By March, the days are longer, the birdsong is louder, and there’s a good chance there’s some frogspawn – or even toadspawn – in your pond. Gradually the garden grows more colourful as leaves and flowers burst from their buds, and the hum of bees becomes steadier as the first bumblebees are joined by honeybees and solitary mining and flower bees.
It feels good, doesn’t it? Continue keeping an eye out for hedgehogs and leave food out for them as well as hungry birds. It’s still a few weeks to breeding season and natural sources of food are dangerously low.
How to help wildlife in your garden
- 10 plants for butterflies
- Wildlife-friendly plants for shade
- Alan Titchmarsh's tips on creating a wildlife-friendly garden
- How to create a mini wildlife pond
Look out for hoverflies on sunny days
Hoverflies, such as the tapered drone fly Eristalis pertinax, is on the wing on sunny days. Look out for it on sunny spots such as fence panels and large stones. Discover the best flowers for attracting more hoverflies into your garden.
- Buy marigold from Crocus, Hayloft and Thompson & Morgan
- Buy fennel from Crocus and Thompson & Morgan
- Buy single-flowered dahlias from Crocus, Hayloft and Thompson & Morgan
Toads are laying their spawn
Toads spawn a couple of weeks later than frogs, typically in large ‘ancestral’ ponds they have been using for many years. Unlike frogs, toads lay their spawn in ribbons, which they wrap around submerged stems of pond plants.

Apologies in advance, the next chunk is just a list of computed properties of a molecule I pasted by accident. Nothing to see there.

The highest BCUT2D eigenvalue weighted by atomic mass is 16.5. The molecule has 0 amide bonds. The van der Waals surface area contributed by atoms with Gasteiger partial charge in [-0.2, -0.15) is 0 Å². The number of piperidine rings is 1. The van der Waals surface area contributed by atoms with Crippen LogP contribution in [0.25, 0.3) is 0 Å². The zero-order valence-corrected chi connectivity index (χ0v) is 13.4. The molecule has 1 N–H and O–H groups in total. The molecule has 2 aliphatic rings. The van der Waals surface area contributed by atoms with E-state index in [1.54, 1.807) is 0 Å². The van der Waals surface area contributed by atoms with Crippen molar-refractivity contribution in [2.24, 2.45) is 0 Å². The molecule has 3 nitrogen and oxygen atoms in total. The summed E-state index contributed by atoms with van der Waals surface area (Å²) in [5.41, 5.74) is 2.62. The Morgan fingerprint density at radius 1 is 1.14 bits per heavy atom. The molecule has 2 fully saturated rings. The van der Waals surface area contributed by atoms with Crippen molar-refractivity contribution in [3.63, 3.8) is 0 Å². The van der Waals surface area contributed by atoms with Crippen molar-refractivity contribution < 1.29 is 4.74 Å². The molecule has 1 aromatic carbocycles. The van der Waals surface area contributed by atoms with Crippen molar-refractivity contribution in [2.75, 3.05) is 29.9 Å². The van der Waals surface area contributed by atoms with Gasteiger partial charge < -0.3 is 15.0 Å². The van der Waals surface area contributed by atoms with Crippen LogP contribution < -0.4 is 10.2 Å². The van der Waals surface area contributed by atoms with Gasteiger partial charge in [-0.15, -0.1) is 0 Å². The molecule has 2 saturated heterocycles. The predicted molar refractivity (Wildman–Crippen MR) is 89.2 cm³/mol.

Butterflies are emerging
On fine days you may spot your first butterfly of the year – this could be a butter-yellow brimstone butterfly, which hibernates as an adult beneath plant material such as ivy, or the more colourful red admiral or peacock. Remember that, as well as nectar-rich flowers, butterflies need plants to lay eggs on – in this case buckthorns for the brimstone and nettles for the red admiral and peacock. Find out more with our guides to the best seeds to sow for summer nectar and nectar-rich plants to grow.
Great tits and blue tits are nesting
Great tits and blue tits should have chosen their nest sites by now and may be roosting in them at night – however, it’s not too late to put up a bird box if you haven’t already. Some birds will relocate at the last minute and could take up residence with you. Find out more in our guide to the best bird nesting boxes and nest box cameras, or shop now via these quick links: